Stephen Curry is the best player on the best team in the NBA.
Monday the league validated that statement by announcing that Curry is the winner of the Maurice Podoloff Trophy as the 2014-15 Kia NBA Most Valuable Player.
Before Curry was handed the trophy, Warriors head coach Steve Kerr congratulated his sharp-shooting star:
“Steph, I want to thank you for making my job really, really easy. Because to build a team, you need that kind of continuity and joy and love for what we’re doing, and you embody all of that.”
From 129 voters — sportswriters and broadcasters — Curry received 100 first-place votes, while runner-up James Harden earned 25.
Curry, a sixth-year guard, posted averages of 23.8 points (sixth in the NBA), 7.7 assists (sixth), 4.3 rebounds and 2.04 steals (fourth) in 32.7 minutes, the fewest minutes played by an MVP in league history.
Curry continued to prove he is one of the best shooters in the game and led the league in three-point field goals, hitting 286 threes to break his own NBA-record for single-season three-pointers.
Tuesday afternoon, Curry was presented with the MVP trophy and gave a emotional and thoughtful speech thanking every one from his family and friends to the Warriors equipment manager.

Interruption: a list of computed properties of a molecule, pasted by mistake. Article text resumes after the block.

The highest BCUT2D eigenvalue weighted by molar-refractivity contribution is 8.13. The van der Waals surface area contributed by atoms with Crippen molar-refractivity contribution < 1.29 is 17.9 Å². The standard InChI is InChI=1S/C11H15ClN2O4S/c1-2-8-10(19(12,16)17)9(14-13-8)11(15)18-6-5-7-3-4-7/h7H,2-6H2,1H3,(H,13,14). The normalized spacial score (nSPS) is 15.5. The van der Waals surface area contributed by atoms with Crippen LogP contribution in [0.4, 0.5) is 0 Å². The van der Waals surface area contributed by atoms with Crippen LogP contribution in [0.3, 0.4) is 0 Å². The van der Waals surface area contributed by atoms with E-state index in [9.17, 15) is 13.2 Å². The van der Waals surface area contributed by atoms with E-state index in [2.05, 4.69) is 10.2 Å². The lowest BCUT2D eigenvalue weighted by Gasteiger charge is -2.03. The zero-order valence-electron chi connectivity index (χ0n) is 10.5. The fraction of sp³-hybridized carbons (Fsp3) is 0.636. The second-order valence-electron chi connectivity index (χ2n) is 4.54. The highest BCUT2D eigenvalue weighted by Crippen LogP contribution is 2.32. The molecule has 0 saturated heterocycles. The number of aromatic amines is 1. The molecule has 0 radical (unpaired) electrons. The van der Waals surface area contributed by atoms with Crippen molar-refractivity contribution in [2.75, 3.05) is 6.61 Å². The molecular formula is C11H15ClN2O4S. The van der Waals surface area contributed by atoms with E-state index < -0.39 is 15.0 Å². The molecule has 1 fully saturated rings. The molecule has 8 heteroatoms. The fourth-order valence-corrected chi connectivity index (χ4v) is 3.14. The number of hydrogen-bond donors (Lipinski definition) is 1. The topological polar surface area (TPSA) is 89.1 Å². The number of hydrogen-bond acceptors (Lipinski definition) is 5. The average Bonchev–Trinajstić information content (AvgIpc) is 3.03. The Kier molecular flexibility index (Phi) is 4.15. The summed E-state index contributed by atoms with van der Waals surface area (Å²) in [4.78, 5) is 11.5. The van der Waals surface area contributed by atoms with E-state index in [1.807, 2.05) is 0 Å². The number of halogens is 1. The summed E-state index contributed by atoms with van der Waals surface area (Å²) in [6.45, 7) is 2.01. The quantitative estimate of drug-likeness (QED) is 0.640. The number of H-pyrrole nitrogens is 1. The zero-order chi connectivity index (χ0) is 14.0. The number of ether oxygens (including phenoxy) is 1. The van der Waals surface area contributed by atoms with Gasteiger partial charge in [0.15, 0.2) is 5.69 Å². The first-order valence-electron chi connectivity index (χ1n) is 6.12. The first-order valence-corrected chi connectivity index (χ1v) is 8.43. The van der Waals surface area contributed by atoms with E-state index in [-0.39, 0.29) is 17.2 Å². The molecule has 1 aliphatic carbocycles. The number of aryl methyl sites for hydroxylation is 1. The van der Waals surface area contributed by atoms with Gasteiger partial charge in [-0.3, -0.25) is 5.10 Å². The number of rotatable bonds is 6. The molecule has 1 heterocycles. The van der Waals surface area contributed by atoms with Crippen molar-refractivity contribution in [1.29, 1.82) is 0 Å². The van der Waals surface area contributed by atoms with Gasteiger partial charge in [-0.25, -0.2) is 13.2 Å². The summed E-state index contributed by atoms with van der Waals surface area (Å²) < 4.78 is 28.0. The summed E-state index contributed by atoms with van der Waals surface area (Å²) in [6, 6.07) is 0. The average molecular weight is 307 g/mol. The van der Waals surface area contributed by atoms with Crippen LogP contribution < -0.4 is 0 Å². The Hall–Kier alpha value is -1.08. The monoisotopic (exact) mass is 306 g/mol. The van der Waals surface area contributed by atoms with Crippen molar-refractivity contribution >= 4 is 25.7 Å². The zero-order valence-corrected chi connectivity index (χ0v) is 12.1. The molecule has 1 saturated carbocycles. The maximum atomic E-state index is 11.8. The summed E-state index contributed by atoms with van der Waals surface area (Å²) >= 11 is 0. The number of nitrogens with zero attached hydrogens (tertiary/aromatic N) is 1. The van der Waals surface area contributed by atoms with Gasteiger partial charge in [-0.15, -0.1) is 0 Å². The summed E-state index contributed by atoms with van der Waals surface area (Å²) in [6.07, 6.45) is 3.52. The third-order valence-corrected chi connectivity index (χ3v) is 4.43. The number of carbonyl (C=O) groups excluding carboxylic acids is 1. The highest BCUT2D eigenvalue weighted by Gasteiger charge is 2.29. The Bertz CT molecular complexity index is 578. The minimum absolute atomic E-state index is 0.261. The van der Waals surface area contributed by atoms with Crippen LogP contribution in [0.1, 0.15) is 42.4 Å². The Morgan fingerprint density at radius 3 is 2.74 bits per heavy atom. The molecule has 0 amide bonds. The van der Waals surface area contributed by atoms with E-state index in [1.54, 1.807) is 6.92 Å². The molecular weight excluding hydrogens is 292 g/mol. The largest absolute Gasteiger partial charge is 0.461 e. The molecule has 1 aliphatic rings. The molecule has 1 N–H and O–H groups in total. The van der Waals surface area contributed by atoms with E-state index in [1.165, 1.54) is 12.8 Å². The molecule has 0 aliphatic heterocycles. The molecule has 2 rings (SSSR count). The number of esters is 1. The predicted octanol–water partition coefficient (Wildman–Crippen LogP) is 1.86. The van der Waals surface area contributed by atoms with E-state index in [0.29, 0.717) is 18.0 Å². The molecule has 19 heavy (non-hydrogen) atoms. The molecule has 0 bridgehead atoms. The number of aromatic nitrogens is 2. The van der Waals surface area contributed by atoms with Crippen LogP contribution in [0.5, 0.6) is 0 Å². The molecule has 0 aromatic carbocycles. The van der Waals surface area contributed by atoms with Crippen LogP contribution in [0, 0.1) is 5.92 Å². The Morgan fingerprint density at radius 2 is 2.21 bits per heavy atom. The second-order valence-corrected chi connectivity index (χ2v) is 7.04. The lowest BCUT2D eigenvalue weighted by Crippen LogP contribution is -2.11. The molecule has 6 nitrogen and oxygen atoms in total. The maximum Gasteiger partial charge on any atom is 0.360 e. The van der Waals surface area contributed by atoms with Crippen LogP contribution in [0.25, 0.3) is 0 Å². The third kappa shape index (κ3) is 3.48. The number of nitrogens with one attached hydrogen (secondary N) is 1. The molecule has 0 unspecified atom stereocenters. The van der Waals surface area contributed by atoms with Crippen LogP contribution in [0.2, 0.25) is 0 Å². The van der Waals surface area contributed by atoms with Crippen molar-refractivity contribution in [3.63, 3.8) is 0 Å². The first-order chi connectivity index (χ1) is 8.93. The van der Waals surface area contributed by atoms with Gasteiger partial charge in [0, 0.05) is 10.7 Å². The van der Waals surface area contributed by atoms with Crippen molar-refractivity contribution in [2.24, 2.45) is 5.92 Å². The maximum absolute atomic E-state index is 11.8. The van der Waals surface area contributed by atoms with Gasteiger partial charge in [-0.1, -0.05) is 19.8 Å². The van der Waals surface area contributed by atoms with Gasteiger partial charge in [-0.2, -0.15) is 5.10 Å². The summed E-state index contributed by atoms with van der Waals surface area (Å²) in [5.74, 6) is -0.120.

Clearing his throat to hold back tears, Curry thanked his wife Ayesha for being his backbone and allowing him to focus on a basketball career and still have a family:
“The sacrifices you make are unbelievable, and I can’t thank you enough for who you are as a person, how you challenge me, how you inspire me every single day … I love you so much.”
As emotions mounted and Curry directly addressed his father, former NBA star Dell Curry, the tears flowed:
“I remember a lot of your career, and to be able to follow in your footsteps, it means a lot to me. This is special. I’m really proud of what you were able to do in your career, and I don’t take that for granted at all.”
After showing gratitude to those close to him, Curry said four things led to this point in his journey; faith, passion, drive and will.
When explaining what drives him, Curry pointed to his teammates and he spent the majority of his speech addressing every player on the Warriors roster individually, thanking them for their contributions.
Curry is the second player in Warriors history to be named MVP — and the first in the team’s West Coast Era (since 1962-63) — joining Wilt Chamberlain, who earned the honor as a rookie with the Philadelphia Warriors in 1959-60.
Curry, 27, led the Warriors to a franchise-record and NBA-best 67 wins in 2014-15 (67-15, .817) and helped the Warriors capture their first Pacific Division title since 1975-76. Golden State is just the 10th team in NBA history to win 67 games in a single season.